Scania Maidstone Depot at Brooklyn Park
Maidstone is home to the first of a new generation of purpose-built drive-through Scania depots, at Gallagher’s Brooklyn Park, just off Junction 6 of the M20 in Maidstone. Scania chose the site for this new depot due to its proximity to the motorway network.
The site provide an extensive range of services for truck, bus and coach operators in the South East, including commercial traffic entering and leaving the UK by way of the Kent ports and the Channel Tunnel. Importantly, the planning consent allows free movement of vehicles at all times, thus enabling 24-hour operation.
Gallagher Ltd constructed the development as Principal Contractor on a lump sum design and build basis. Work started in December following the granting of planning permission.
Aggregates and concrete were being supplied by Gallagher Aggregates Ltd.
It has 5 bays for the servicing and repair of heavy goods vehicles, coaches and other commercial vehicles, 4 of which are drive through. There is also a drive through MOT bay, stores, offices, meeting rooms and welfare facilities over two floors at one end of the building and an environmental station at the other end.
The main building area has a 3.2 tonne crane that travels the full width and breadth of the workshop area. Externally there is a large area of concrete hard standing, circulation and parking areas.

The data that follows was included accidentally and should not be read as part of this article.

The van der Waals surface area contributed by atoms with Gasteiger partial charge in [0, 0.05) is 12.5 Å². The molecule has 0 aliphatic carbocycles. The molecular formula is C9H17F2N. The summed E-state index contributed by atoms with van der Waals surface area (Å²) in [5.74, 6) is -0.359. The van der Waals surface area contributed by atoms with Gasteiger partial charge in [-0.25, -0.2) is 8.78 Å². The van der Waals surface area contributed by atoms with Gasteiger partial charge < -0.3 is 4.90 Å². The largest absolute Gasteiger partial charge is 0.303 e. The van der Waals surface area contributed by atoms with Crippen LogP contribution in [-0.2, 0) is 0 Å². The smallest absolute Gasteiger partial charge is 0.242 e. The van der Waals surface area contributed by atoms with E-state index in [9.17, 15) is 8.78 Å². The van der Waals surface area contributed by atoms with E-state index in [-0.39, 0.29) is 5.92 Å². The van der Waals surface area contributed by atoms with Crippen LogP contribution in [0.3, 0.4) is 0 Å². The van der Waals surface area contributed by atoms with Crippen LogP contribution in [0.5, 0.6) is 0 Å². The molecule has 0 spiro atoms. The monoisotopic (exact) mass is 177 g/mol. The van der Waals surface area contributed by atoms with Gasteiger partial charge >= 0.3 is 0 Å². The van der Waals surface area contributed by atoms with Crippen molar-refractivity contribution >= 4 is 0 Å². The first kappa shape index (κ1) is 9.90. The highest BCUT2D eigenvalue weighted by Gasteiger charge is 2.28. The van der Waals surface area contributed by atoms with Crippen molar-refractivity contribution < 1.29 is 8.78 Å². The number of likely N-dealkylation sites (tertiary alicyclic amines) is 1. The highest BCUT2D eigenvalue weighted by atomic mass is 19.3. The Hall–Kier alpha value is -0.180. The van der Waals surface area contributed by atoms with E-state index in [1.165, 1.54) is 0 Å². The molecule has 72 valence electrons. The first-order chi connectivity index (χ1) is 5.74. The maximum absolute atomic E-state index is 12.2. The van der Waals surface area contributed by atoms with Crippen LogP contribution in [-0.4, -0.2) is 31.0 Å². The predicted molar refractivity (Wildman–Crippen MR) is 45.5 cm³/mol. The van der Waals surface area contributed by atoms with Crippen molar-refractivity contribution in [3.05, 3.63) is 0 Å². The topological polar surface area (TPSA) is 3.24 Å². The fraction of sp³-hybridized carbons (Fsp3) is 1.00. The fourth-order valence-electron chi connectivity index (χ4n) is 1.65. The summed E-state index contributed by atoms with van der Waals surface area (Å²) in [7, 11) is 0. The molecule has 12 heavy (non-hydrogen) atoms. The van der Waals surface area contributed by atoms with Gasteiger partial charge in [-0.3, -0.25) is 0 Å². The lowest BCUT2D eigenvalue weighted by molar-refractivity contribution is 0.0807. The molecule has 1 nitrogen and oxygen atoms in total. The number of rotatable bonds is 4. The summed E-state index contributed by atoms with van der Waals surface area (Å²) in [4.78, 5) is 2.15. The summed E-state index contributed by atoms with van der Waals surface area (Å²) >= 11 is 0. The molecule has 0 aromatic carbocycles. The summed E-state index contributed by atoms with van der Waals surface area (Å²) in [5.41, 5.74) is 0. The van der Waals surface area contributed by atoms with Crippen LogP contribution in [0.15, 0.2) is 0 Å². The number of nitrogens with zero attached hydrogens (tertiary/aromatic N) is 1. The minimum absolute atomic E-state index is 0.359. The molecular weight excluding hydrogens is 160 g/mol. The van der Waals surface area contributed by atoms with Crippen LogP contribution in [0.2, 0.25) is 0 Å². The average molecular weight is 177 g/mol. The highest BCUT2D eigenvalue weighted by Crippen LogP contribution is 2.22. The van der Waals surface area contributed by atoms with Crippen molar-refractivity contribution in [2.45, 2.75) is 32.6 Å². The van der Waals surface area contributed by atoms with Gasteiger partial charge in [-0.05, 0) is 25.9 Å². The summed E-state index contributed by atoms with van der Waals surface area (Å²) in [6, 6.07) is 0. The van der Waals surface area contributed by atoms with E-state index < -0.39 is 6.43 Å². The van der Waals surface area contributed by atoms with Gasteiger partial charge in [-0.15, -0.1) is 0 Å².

A feature is the treatment of the perimeter planted areas, the pond that has benches for employees, the 4m high gabion retaining wall formed of Kentish Ragstone and the concrete retaining wall with Kentish Ragstone facing.
The building is clad in modern flat panel cladding to Scania’s corporate colour scheme. Sustainable features include photo-voltaic panels on the roof, a sustainable drainage system where rainwater feeds the pond which then overflows to soakaways and other features to ensure a ‘Very Good’ BREEAM rating.
The development represents a significant investment to satisfy the growing demand for road haulage, particularly to and from the channel ports, delivering over 40 jobs to Maidstone.
There were issues bringing utilities to site so Gallagher directional drilled ducts under the full width of the M20 through which services were pulled.
Another challenge were the great crested newts that occupied the site. They are a European Protected Species for which a licence from Natural England is required before you can do anything affecting their habitat. The solution Gallagher identified was to translocate the entire population to new specially formed ponds at nearby Allington Castle, a process that took months and cost many thousands of pounds.
An enabling work package removed 9,000 cu metres of spoil to create the development platform. Construction commenced in November 2014 and the finished development was handed over less 12 months later, including Scania’s specialists installations, enabling operations to commence very quickly.